In the same way, redemption is part of God’s will, and has always existed. We might be able to point to a moment in earth’s history when we think it began, but we would be mistaken, for God determined redemption in eternity; it has always been.

In Psalm 111:9, David said: “He sent redemption unto his people: he hath commanded his covenant for ever: holy and reverend (is) his name.” Note that – “he hath commanded his covenant for ever”. That means redemption of Israel was a command, and that the command was ‘for ever’, or, in eternity!

Hebrews 9:12 says: “Neither by the blood of goats and calves, but by his own blood he entered in once into the holy place, having obtained eternal redemption (for us).” This does not just mean our salvation is eternal; logically, it means Christ’s redemption is also eternal. Salvation and the means of obtaining it, must, of necessity, be co-existent. One cannot exist without the other, or be predated. Jesus Christ is God, and He is the redeemer, therefore whatever He does is eternal.

And, of course, if redemption and salvation are eternal, then so is election and predestination, because all are of the same stock and in the will of God. “And they remembered that God (was) their rock, and the high God their redeemer.” If God is the redeemer, and God is eternal, along with His will, then so is redemption! There can be no break in Biblical logic, no matter what denomination or personal theory is applied! Everything is interlinked and interdependent.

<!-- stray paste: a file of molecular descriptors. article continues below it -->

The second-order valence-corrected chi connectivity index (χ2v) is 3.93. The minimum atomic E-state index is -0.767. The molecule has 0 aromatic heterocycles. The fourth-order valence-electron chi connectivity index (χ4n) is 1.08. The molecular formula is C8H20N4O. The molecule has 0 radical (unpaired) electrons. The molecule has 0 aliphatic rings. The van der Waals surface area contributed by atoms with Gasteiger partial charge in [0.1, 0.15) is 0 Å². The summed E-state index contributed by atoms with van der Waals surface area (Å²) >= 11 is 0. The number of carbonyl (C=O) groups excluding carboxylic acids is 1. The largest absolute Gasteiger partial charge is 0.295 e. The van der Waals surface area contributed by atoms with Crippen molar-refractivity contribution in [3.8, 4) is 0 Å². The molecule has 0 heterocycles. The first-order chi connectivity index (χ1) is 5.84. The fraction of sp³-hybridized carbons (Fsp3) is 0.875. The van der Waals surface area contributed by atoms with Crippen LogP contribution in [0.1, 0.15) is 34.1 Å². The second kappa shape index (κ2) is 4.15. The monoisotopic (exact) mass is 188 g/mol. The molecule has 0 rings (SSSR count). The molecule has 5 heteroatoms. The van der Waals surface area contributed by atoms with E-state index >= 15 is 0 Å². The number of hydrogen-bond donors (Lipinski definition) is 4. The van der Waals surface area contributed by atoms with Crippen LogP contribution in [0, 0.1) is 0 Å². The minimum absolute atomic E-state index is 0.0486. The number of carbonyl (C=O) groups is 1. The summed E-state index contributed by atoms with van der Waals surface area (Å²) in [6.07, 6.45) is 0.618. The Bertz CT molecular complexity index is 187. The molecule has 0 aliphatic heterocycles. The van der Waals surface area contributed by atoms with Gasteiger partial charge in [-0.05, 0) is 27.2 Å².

“For I know that my redeemer liveth” (Job 19:25) means that God is alive and, because He is eternal, His redemption is also eternal: “he hath chosen us in him before the foundation of the world.” (Ephesians 1:4). What God chooses cannot ever be taken away. It is forever chosen.

There was never a time when redemption did not exist, because there was never a time when God did not exist. Of course, the term ”never a time” is not correct, because time does not apply to God, Who is eternal. It is used merely for human understanding.

Christians who refer to God must ever be watchful to use the right phrases and descriptions; they must make sure that all their theological assumptions speak of God and everything He says and does as eternal. Human beings might first hear or see His words and actions in history, but it does not mean they began at that time. Time is only for human beings – it has no relevance for God. The whole of creation, time, and eternity, are known to God continually. He has never thought as we do and come up with ideas, because He knows everything at once. Everything He ever says or does, though witnessed in our historical time-span, is just an outworking of His eternal will.

© April 2010

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Bible Theology Ministries - PO Box 415, Swansea, SA5 8YH
United Kingdom